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hydraliskdragon

Subsitution of Burette for Titration

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I've been waiting to do titration with a standard solution of HCl to determine the concentration of anhydrous ammonia.

 

Would there be a substitute I could use without a Burette for accurate readings?

 

The one possible choice that I've figured was to manually drop the titrant from a beaker until endpoint but I'm not sure if it would be accurate enough.

 

Does anyone know of any other possible way's to carry out titration without a Burette and being as accurate as possible to a real Burette?

 

Thanks :)

 

 

PS. Burette's are too expensive for me to buy at this time and the concentration of HCl is 0.15 mol/L.

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why would you do a titration of anhydrous ammonia? Anhydrous by definition means that it is free of water, and therefore must be 100%...

Or am I misunderstanding your experiment?

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I'm hoping he means aqueous ammonia...

 

try ebay. You can get a burette for like $20. Or get a good quality graduated syringe. The latter won't really save you much money and the accuracy will suffer.

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well pipette might be of some use but you wont know the titre volume unless the end-point reaches exactly when you have emptied the pipette of the HCl. Also, burette are the most accurate glassware for titration.

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You can add the HCl slowly with a dropping pipette and weigh the solution added. As much accuracy as your balance can give you, but a pain in the neck to do.

 

A decent burette will let you measure to 1% easilly and 0.1% if you are careful and know what you are doing. I think it's a good investment.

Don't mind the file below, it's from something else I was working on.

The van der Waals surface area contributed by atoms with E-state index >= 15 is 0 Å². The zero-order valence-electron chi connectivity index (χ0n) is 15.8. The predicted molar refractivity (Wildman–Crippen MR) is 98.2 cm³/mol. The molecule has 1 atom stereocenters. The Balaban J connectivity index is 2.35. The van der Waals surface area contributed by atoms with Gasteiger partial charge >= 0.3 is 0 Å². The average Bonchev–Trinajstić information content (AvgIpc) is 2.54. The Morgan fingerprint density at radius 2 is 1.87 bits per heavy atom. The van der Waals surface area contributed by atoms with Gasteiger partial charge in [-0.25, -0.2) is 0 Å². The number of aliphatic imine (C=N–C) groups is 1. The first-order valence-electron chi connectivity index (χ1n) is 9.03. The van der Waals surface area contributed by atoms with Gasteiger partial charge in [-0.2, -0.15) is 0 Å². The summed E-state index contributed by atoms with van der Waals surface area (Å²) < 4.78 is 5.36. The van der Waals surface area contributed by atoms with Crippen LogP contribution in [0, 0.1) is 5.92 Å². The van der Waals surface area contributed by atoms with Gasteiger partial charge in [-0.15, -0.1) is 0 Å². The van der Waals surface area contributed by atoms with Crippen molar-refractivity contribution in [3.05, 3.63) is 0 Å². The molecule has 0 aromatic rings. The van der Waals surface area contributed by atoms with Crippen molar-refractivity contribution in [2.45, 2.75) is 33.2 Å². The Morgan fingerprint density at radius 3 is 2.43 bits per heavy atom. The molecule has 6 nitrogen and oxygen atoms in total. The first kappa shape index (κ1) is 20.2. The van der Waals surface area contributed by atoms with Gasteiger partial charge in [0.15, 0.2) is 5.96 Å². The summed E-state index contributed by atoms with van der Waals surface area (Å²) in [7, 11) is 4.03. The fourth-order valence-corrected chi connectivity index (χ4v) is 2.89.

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the trouble with weighing is that you will have losses due to evaporation

 

Particularly if you are really working with anhydrous ammonia; but if you use a fairly dilute solution the losses are generally small.

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In AP Biology we generally use syringes or 1ml pipettes, granted that we don't go for a high degree of accuracy, but the calculations work out.

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Whoops, I meant to say aqueous ammonia not anhydrous ammonia :P

 

Wait, since some of you suggested in using pipette, would marking the pipette with calibrated mL lines work for titration so I could determine just how much titrant I used?

 

I've seen many varieties of burettes but the cheaper ones seems to be made of acrylic. About $19 to $25 USD without shipping.

I am eventually planning on buying a glass burette but since it will be much later, I thought that I need a substitute while that time comes.

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Whoops, I meant to say aqueous ammonia not anhydrous ammonia :P

 

Wait, since some of you suggested in using pipette, would marking the pipette with calibrated mL lines work for titration so I could determine just how much titrant I used?

 

I've seen many varieties of burettes but the cheaper ones seems to be made of acrylic. About $19 to $25 USD without shipping.

I am eventually planning on buying a glass burette but since it will be much later, I thought that I need a substitute while that time comes.

 

How will you accurately calibrate a pipette without another method of measuring....You could buy maybe a 5ml mohr pipette (and pipette bulb), but they're rather crude and probably not much cheaper than if you catch a deal on a burette.

 

My burette is kimax glass with teflon stopcock. $20 on ebay...you just need to have patience sometimes and don't go by ebay store prices. :)

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I was thinking of calibrating the pipette by measuring 5mL of water in a graduated cylinder then sucking the fluid through my pipette and mark the bottom of the Meniscus as 5mL. Then continue doing with 10mL and 15mL and so on.

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That is not very precise, is it? You will add two sources of error into your system.

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Do you have a balance? Even one of the cheap ebay ones will give you 0.1g resolution. You can use that to calibrate volumetric glassware (not to ISO standards but, better than a typical measuring cylinder).

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I have a two decimal place scale, I will try this method and see what I get.

 

Thanks for the help.

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